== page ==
Salon has an interview up with David Weinberger, a scholar at Harvard’s Berkman Center for the Internet and Society and the author of To Big to Know. Weinberger believes that the Internet is revolutionizing knowledge by creating the “networked fact”:
“Over the past couple hundred years, we’ve had this idea that knowledge is composed of facts about the world, and together we are engaged in this multigenerational enterprise of gathering facts and posting them, and ultimately we’ll have a complete picture of the world. That view of facts as the irreducible atoms of knowledge has some benefit, but we’re seeing a different type of fact emerge on the Net as well. Traditional facts are still there. Facts are facts. But we’re seeing organizations of all sorts releasing their data, their facts, onto the Web as huge clouds of triples [another word for linked data]. They’re a connection of two ideas through some relationship — that’s why they’re called triples — but not only can they be linked together by computers, they themselves consist of links. Each of the elements of a linked atom is a pointer to some resource that disambiguates it and explains what it is.”
Okay, got that? Underwhelmed? You must not be understanding the import of the shift from “traditional facts” to “triples”. Let’s try this again with a concrete illustration:
“OK, so, if the triple is “Edmonton is in Canada,” ideally each of those should link to some other spot on the Web that explains exactly which Edmonton, because there’s probably more than one, along with which Canada (though there’s probably only one). And “is in” is a very ambiguous statement [Clinton nods], so you would point to some vocabulary that defines it for geography. Each of these little facts is designed not only to be linked up by computers, but it itself consists of links. It’s a very different idea than that facts are bricks that lay a firm foundation. The old metaphor for knowledge was architectural and archaeological: foundations, bricks. Now we have clouds.”
Okay, got it? Now we have clouds! Clouds … they’re here. We have them, now.
I really thought I was missing something until I came across Evgeny Morozov’s review of Weinberger’s book. Morozov is also unimpressed. He reminds us that Weinberger’s claims are not exactly original. Lyotard already made similar claims in his 1979 book, The Postmodern Condition. I would add that among the easier to digest elements in the work of the late Gilles Deleuze was the idea that knowledge was structured like a rhizome rather than a tree. (It is unclear whether he ever said, “Now we have rhizomes.”)
Moreover, Morozov is enough of a stickler for traditional facts to point out that what we mean by knowledge depends a great deal on our epistemic context. In his view, Weinberger’s thesis falters because he speaks of knowledge and facts as abstractions and fails to distinguish between contexts in which the truthfulness of “knowledge” counts and contexts in which it does not.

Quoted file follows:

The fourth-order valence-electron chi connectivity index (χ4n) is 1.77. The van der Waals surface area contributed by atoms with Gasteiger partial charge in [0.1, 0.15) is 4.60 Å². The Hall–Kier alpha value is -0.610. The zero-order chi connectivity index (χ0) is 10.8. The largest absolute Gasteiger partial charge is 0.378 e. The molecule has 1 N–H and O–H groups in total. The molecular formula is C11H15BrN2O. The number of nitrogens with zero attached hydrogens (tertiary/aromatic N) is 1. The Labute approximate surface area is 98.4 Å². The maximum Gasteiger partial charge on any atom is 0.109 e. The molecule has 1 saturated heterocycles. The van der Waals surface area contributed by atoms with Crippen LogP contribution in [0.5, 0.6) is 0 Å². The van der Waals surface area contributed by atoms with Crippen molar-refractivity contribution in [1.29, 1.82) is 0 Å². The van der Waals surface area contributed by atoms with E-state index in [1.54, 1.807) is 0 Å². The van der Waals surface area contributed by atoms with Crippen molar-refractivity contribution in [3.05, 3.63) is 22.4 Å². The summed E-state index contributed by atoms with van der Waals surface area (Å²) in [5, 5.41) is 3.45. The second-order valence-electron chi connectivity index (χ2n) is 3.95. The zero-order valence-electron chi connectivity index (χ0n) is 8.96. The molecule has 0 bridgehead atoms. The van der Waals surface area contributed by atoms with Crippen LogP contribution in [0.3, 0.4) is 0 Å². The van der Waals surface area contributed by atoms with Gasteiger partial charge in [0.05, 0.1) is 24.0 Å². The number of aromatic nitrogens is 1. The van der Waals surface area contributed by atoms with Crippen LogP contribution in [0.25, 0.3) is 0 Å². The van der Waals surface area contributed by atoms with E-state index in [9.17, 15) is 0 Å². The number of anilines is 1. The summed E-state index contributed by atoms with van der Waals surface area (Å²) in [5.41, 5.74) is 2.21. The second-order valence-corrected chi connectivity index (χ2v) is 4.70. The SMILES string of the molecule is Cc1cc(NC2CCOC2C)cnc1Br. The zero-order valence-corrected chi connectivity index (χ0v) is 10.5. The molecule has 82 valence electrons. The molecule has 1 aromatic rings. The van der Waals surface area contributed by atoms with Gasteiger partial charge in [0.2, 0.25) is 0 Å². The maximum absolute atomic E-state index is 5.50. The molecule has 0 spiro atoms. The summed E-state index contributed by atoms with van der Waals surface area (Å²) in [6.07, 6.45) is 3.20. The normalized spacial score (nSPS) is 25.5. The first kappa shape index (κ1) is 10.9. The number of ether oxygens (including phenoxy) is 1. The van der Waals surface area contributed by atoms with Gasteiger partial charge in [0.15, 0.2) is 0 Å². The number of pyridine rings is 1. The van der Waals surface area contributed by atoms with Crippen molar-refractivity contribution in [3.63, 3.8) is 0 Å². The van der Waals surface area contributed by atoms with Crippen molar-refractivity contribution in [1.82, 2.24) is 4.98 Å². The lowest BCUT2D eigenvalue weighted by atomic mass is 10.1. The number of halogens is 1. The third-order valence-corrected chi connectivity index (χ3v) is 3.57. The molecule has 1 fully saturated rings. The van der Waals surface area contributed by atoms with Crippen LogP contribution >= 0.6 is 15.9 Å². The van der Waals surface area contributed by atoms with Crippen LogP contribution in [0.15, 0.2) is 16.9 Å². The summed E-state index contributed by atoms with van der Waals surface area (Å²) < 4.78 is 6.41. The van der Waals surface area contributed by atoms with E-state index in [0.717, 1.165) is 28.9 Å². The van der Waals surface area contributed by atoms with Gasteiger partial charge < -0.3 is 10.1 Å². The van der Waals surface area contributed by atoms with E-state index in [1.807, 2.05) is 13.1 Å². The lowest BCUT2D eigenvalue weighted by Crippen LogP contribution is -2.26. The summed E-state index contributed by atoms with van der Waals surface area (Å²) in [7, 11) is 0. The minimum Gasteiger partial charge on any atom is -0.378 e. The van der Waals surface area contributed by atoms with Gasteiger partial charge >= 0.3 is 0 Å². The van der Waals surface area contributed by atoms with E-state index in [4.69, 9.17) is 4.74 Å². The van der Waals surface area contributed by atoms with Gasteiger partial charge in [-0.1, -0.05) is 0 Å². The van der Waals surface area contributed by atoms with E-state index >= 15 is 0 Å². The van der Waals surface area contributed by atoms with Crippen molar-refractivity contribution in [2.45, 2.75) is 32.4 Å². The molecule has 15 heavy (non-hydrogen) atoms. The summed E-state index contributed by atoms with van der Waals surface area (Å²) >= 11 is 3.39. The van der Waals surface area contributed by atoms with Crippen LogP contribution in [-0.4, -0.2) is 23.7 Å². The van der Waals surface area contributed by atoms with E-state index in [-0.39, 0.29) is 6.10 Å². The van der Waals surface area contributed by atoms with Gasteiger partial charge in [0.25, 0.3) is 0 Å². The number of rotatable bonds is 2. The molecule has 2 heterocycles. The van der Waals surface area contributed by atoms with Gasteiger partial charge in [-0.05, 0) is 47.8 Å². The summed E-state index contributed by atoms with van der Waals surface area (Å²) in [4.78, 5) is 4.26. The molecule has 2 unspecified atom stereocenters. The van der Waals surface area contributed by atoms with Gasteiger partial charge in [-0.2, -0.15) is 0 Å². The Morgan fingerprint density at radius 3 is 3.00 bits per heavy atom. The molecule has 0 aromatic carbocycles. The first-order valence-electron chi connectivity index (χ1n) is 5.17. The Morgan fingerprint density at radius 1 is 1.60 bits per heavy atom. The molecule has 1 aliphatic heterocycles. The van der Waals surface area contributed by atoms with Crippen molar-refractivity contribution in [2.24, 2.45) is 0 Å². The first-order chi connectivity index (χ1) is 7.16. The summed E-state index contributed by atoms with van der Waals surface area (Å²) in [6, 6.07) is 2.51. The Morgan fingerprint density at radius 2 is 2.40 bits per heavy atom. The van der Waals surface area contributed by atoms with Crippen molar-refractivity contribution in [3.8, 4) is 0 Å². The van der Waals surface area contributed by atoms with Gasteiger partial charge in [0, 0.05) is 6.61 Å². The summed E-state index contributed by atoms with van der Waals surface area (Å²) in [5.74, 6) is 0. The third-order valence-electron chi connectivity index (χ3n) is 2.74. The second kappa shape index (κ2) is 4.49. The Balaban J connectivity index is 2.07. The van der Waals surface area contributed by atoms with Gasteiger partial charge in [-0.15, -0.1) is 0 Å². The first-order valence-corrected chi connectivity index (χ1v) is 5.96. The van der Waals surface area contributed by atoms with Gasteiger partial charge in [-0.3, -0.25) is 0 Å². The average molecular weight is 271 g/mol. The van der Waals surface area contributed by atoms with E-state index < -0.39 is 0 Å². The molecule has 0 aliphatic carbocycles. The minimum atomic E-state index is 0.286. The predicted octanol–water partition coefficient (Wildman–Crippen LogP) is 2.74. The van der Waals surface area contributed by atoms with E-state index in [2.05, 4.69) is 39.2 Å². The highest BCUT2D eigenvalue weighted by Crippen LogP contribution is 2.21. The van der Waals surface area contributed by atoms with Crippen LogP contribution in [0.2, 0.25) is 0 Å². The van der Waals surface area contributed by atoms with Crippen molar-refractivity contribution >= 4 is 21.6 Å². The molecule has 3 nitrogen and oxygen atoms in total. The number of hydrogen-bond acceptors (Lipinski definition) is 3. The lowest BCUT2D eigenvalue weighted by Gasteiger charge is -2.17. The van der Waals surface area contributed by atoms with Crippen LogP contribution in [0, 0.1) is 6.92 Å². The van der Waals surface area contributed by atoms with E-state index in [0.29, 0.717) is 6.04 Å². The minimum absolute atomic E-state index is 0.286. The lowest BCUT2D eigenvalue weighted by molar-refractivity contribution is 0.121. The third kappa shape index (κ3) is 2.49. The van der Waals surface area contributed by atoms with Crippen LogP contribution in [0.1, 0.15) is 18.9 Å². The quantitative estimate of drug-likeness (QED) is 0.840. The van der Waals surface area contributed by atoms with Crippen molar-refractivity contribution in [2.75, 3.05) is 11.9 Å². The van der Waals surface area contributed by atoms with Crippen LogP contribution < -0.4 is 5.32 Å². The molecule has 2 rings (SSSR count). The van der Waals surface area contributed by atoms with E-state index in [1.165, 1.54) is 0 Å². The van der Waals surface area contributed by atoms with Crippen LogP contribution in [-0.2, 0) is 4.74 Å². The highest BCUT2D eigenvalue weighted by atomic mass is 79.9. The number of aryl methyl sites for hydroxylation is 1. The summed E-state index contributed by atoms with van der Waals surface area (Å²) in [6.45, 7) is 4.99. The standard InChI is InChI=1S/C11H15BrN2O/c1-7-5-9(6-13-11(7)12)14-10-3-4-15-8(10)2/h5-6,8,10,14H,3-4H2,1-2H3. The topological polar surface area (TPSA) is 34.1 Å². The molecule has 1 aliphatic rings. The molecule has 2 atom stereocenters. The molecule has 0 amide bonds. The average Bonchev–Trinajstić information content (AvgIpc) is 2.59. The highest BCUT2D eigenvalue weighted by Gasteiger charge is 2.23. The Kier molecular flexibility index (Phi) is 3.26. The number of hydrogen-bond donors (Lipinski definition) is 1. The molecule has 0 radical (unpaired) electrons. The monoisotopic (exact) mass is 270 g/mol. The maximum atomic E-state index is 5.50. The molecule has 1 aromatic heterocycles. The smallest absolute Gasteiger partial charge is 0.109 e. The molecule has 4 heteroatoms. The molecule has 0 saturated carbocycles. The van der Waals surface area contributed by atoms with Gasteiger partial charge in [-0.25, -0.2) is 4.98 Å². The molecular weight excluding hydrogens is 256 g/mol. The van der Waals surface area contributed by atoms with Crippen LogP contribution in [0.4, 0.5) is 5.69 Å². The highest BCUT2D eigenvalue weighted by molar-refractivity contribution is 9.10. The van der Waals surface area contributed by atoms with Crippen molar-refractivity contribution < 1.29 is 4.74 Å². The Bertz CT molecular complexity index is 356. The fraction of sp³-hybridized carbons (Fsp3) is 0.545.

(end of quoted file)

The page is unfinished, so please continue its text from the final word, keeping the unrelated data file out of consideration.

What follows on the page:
Judging from certain comments in the interview, Morozov seems on target when he claims that “Weinberger wants to be the Marshall McLuhan of knowledge management.” Here is Weinberger on knowledge and its medium:
“With the new medium of knowledge — the Internet — knowledge not only takes on properties of that medium but also lives at the level of the network. So rather than simply trying to cultivate smart people, we also need to be looking above the level of the individual to the network in which he or she is embedded to see where knowledge lives.”
It’s somewhat unfair to ask for too much depth in an interview format, but I’d be hard pressed to unpack anything meaningful out of those sentences. When McLuhan comes off as vague and gnomic you have the sense that you’re not getting something deep; in this case I have the sense that there is not much to get. A little later on Weinberger offers this further reflection:
In 1988, Russell Ackoff, an organizational theorist, proposed a pyramid that has become really standard in many business environments. You have data at the bottom, then information, and then knowledge — and then at the top, wisdom, as if wisdom is the reduced set of knowledge. The idea is in line with our traditional idea of knowledge, which is based on the idea that there’s too much to know, there’s more than can fit into any skull, so we need to come up with strategies to deal with it. And that pyramid is the information age’s elaboration of this. In every step you get quality and value by reducing what was at lower steps, but we’ve had a reductive sense of knowledge for about 2,500 years.
Again, after reading that a time or two, I’m still not sure what the point is. But I do know that Ackoff did not come up with that schema. In his mid-1930s composition, “Choruses from ‘The Rock'”, TS Eliot wrote,
“Where is the Life we have lost in living?
Where is the wisdom we have lost in knowledge?
Where is the knowledge we have lost in information?”
Now that makes sense.
One last point, it is not a reduction that is entailed by the movement from data to information to knowledge and then wisdom. It is an enhancement based on the progressive derivation and application of meaning. This is a very different activity than the gradual reduction of a vast field of data to a more manageable set and it is an activity that cannot be abstracted to some nebulous realm above individuals. It lives concretely in embodied and embedded experience.
Update: Perhaps the interview format did not suit Mr. Weinberger. In fairness, here is an edited excerpt from the book at The Atlantic that at least has the virtue of making sense: “To Know, But Not Understand.”